Campaign blasts gold-mining industry

NEW YORK: Just in time for Valentine's Day, two activist groups last week launched a consumer campaign against the gold-mining industry. The effort is intended to change the way gold is mined, bought, and sold.

NEW YORK: Just in time for Valentine's Day, two activist groups last week launched a consumer campaign against the gold-mining industry. The effort is intended to change the way gold is mined, bought, and sold.

The campaign called for activists representing human-rights group Oxfam America and environmental organization Earthworks to hand out a Valentine's Day card ("Don't tarnish your love with dirty gold") in front of jewelry stores in Washington, DC, Boston, and New York. The campaign's list of targeted retailers included Cartier and Piaget on New York's ritzy Fifth Avenue.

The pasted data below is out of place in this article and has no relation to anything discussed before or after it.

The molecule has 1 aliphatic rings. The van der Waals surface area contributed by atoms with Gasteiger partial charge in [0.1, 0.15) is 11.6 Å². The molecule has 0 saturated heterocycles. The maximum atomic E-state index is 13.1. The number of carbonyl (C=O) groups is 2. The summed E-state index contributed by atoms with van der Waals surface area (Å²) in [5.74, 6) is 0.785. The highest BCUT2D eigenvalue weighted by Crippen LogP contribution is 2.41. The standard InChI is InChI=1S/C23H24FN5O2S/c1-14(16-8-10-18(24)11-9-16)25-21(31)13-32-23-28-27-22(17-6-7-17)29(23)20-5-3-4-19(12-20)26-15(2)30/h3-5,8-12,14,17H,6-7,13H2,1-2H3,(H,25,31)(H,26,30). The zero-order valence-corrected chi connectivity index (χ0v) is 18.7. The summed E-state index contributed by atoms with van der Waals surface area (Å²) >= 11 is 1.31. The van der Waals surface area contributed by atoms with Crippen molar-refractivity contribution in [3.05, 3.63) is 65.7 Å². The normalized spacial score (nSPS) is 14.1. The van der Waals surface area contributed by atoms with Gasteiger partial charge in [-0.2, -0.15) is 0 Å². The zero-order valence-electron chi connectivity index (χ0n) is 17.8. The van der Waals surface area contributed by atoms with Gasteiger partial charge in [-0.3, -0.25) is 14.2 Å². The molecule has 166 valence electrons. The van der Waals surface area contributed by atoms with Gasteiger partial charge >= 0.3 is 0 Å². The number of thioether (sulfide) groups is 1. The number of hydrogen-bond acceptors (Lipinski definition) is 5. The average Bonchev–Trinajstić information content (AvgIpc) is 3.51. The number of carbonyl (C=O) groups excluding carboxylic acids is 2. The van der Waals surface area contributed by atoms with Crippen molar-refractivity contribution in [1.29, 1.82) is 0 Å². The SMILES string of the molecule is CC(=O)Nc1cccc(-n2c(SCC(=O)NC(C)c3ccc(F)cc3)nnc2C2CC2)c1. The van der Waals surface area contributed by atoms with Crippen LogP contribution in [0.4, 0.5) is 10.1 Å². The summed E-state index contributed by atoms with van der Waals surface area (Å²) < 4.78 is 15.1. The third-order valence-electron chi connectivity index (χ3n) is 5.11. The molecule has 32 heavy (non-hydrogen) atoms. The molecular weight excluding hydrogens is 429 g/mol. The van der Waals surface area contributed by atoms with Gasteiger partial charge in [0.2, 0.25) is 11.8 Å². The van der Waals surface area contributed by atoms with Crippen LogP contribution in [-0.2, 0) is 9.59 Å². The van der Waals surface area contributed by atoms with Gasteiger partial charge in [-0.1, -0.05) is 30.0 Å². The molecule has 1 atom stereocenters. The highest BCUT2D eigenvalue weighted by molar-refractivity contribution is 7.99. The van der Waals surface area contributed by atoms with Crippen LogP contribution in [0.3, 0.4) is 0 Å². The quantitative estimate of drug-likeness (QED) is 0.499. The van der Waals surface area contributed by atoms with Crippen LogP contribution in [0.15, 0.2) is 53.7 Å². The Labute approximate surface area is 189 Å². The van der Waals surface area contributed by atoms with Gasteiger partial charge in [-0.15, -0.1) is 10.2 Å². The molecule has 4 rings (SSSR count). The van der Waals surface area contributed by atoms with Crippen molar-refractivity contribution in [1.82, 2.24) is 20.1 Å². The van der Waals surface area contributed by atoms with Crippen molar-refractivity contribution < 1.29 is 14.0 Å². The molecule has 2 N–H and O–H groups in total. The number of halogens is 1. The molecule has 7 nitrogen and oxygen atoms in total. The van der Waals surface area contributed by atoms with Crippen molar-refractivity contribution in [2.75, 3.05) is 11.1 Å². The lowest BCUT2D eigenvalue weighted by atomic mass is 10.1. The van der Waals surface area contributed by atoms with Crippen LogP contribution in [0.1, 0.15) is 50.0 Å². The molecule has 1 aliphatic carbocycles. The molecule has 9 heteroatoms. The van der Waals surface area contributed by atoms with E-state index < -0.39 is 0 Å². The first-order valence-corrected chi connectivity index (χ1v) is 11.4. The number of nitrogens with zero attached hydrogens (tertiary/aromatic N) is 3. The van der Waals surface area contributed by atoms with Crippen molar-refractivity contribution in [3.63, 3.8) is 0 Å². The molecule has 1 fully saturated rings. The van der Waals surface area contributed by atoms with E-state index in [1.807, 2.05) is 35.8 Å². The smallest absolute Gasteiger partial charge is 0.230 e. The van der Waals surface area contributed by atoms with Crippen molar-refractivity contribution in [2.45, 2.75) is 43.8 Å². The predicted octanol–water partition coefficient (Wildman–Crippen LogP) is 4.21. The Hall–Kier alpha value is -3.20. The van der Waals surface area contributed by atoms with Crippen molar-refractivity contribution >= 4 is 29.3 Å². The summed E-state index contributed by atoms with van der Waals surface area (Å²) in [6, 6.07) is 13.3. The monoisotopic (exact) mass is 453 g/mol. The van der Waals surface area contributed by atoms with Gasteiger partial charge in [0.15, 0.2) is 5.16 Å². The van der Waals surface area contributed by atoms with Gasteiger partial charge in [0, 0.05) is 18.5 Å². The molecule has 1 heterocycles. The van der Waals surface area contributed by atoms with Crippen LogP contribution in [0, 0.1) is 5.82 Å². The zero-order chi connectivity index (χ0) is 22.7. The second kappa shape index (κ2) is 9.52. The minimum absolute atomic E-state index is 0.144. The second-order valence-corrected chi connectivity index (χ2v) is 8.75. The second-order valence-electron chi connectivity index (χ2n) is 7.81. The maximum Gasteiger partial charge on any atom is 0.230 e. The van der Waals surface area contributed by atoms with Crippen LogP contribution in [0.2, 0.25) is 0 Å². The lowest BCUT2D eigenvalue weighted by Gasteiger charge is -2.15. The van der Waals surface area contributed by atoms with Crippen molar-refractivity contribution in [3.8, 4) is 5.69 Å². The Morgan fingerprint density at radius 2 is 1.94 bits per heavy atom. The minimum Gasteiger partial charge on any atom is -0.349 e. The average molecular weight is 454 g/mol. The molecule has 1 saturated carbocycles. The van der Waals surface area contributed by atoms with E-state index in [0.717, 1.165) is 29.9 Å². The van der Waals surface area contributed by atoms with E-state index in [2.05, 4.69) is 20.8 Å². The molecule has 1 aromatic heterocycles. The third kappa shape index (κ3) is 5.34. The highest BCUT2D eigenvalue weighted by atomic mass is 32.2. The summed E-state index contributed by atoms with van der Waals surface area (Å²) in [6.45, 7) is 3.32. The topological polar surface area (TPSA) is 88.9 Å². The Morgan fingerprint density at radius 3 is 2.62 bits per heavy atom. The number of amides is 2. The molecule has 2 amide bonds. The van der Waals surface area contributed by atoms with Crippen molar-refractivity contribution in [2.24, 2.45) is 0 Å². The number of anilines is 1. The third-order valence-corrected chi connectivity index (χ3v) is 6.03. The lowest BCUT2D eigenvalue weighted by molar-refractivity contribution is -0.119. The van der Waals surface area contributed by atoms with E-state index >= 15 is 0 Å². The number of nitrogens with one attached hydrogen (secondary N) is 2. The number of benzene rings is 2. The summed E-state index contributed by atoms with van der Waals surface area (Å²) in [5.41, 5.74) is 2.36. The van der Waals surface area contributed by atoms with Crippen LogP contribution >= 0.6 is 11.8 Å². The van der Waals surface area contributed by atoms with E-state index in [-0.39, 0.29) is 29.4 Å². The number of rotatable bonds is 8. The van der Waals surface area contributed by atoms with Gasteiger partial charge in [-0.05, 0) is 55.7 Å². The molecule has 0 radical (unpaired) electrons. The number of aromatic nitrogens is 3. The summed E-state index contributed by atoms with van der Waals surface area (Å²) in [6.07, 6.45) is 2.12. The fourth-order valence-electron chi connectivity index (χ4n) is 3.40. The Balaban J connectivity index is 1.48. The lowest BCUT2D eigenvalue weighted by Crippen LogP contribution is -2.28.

Oxfam and Earthworks said most buyers don't know gold is associated with human rights and environmental abuses.

Stephen D'Esposito, president of Earthworks, said the first step of the campaign is to build awareness about the issue. Then it will ask stores to provide buyers with information about the sources of their gold jewelry. It will then pressure mining companies to develop more responsible sources and practices.

Michele Ashby, CEO of Denver Gold Group, a trade association, denied that the industry is irresponsible.

"The industry has gone to great lengths to try to eradicate not just that kind of image but that kind of practice," she said. To stay in business, the mining companies "have to be caretakers of the earth they're disturbing." She said that in South Africa, mining companies have spent millions of dollars on healthcare, including for AIDS.

As part of the campaign, the groups released a report, "Dirty Metals: Mining, Communities and the Environment," available at the website www.nodirtygold.org.

Have you registered with us yet?

Register now to enjoy more articles and free email bulletins

Register
Already registered?
Sign in